Marginal Cost and Marginal Revenue

Introduction

Since resources are scarce we can not attain everything that we wish to, hence choices must be done. Every time we make choices we have to forego something, as the concept of opportunity cost tells us. “Marginal analysis is applied to help its user in utilizing their scarce resources to optimize the benefits accruing from their output” (Mankiw, 2000). This technique is widely used in decision-making processes by managers. Resource allocation decisions are made by comparing the marginal or incremental benefit of the change in the level of activity with the marginal cost of the change. In most cases, profit maximization firms usually use the concepts of marginal revenue and marginal costs when allocating resources.

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Marginal cost and total cost

Marginal revenue is the additional cost as a result of an additional one unit of output. That is, marginal cost is the price of producing an extra unit of output. For example, if the cost of making six pieces of doughnuts is $ 5 and making seven costs $8, then the marginal cost of producing the seventh piece of doughnuts is $ 3. Mathematically marginal cost is expressed as MC = ∂TC/∂Q. The analysis of marginal cost is divided into short-run and long-run marginal costs. “Marginal cost only includes all cost that changes with level production and other cost are regarded as fixed in any level of production” (Jeffrey, 1999). Marginal cost increases with increases in production. This is so because as the firm’s output grows there are additional costs associated with the additional units of output. In general marginal cost determines how much the total revenue will increase if one more unit of output is produced.

Marginal revenue and total revenue

Marginal revenue is the additional revenue received when an additional unit of output is produced. It can also be defined as the change in total revenue as a result of a change in the quantity of output. If the revenue generated by selling five cars is the US $ 4 million and revenue generated for six cars is the US $ 4.5 million, the marginal revenue of the sixth car is US $ 0.5 million. It determines how much total revenue increases or decreases as one unit of product is added. Mathematically it is expressed as, MR=∂TR/∂Q

Profit

Profit is the net benefit of being in a business or the price of entrepreneurship. “An economic profit is an increase in assets of an investor resulting from the investment he or she makes considering all the cost related to that investment” (Lebedev, 2007 p, 220).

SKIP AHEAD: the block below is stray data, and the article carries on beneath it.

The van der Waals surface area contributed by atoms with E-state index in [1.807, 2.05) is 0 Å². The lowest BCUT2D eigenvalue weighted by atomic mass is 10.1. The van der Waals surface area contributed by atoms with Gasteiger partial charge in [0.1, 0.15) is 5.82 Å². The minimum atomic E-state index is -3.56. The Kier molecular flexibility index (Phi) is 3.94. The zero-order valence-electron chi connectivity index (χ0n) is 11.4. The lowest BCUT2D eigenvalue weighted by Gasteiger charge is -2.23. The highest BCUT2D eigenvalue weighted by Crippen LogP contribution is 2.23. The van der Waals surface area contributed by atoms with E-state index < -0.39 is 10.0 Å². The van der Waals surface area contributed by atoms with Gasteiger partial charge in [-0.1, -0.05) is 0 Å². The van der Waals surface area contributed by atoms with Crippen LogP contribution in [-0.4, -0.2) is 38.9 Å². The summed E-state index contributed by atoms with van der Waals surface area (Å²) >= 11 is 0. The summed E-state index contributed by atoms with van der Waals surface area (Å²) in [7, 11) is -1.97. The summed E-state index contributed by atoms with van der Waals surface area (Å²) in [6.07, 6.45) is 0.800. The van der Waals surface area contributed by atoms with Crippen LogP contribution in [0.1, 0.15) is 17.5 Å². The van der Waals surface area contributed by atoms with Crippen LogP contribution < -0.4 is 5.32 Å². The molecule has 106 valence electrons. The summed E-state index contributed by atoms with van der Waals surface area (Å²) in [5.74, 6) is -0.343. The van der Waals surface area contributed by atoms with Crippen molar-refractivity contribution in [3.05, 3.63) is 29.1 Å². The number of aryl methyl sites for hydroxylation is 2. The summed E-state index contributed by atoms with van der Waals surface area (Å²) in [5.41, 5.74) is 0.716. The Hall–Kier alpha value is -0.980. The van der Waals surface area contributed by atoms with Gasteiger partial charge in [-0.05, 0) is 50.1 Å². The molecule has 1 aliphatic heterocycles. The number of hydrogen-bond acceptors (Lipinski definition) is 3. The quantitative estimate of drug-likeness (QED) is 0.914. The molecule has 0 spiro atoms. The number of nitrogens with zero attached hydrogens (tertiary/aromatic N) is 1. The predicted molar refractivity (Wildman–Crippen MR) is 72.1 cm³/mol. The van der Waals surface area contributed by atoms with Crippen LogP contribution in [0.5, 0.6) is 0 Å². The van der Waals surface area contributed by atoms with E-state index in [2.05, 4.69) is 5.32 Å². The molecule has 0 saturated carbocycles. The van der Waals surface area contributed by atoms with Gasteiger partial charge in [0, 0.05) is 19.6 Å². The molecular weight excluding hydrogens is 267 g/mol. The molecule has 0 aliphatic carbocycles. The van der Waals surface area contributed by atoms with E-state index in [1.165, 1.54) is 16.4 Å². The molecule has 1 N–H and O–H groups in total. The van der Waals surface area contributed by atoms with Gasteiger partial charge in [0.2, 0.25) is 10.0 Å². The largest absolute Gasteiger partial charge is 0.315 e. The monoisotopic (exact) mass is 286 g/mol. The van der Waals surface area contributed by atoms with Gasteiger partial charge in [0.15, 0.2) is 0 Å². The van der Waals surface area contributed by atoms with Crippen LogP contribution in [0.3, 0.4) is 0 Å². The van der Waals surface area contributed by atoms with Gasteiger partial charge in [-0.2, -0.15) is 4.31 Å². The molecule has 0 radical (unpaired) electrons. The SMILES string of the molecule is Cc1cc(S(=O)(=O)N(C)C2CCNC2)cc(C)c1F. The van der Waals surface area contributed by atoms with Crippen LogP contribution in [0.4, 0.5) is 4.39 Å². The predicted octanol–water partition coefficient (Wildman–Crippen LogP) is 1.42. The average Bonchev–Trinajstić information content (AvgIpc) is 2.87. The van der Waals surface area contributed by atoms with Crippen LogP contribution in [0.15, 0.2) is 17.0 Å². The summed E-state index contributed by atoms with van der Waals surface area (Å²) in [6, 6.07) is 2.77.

The objective of a firm is to maximize profit at sometimes reducing cost. Profit maximization is a method used by investors to determine at what price and output level investment returns will be highest There are two approaches in profit maximization: one, profit equals total revenue minus the total cost, and secondly, total profit in a perfectly competitive market is realized when marginal revenue equals marginal cost. A firm’s total cost can be split into fixed costs and variable costs. Fixed costs are those costs incurred by the firm at all levels of output, including when it has not started producing while variable costs are those cost which varies with additional one unit of output.

The total cost-total revenue method assumes that profit (∏) equals total revenue (TR) minus total cost (TC). That is, ∏ = TR-TC. Given figures of total revenue and total cost for each level of output, we can determine the profit-maximizing output by just getting the level of output at which the profit is highest. This simple profit-maximizing model of the firm provides decision-makers with useful insights regarding efficient resource management and allocation. However, the model is limited because it does not incorporate the type of decision in the decision-making process and it does not consider risks.

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Another method used to find the profit-maximizing output level is the marginal cost-marginal revenue. “In each output level, marginal profit equals marginal revenue minus marginal cost.” When marginal revenue is higher than the marginal cost the marginal profit has a positive figure while if the marginal cost exceeds marginal revenue, the marginal profit will be negative. If MC=MR, then, marginal profit will be nil. Since marginal profit increases when marginal profit is positive and decreases when marginal profit is negative then maximum marginal revenue is reached when it’s nil, that is when marginal cost equals marginal revenue. Hence, the profit-maximizing level of output will be reached when marginal revenue equals marginal cost.

A profit maximization firm will continue to produce more output as long as the marginal revenue is higher than the marginal cost because it is making positive marginal profits. It will do so until marginal revenue equals marginal cost when profit is maximized. This is because any further production beyond this level of output will result in negative marginal profit as marginal cost exceeds marginal revenue. If marginal revenue is less than marginal cost, the firm must cut on production because any additional output proofs unprofitable to the firm (does not add to profit) since marginal profit will be negative. In a competitive market firm’s marginal revenue function is equal to market price, therefore if MR<MC, then the good is sold at price lower than its cost incurred to bring it into the market.

References

  1. Jeffrey D. Sachs, Wen-Li Chen, and Xiaokai Yang, (1999). An Infra-marginal Analysis of the Ricardian Model.
  2. Lebedev, Makushenko, (2007). Profit maximization and risk minimization in semi- Markovian networks. Cybernetics and Systems Analysis, Vol. 43, No. 2. pp. 213- 224.
  3. Mankiw, N. Gregory, (2000). Principles of Microeconomics. South-Western Publishers.

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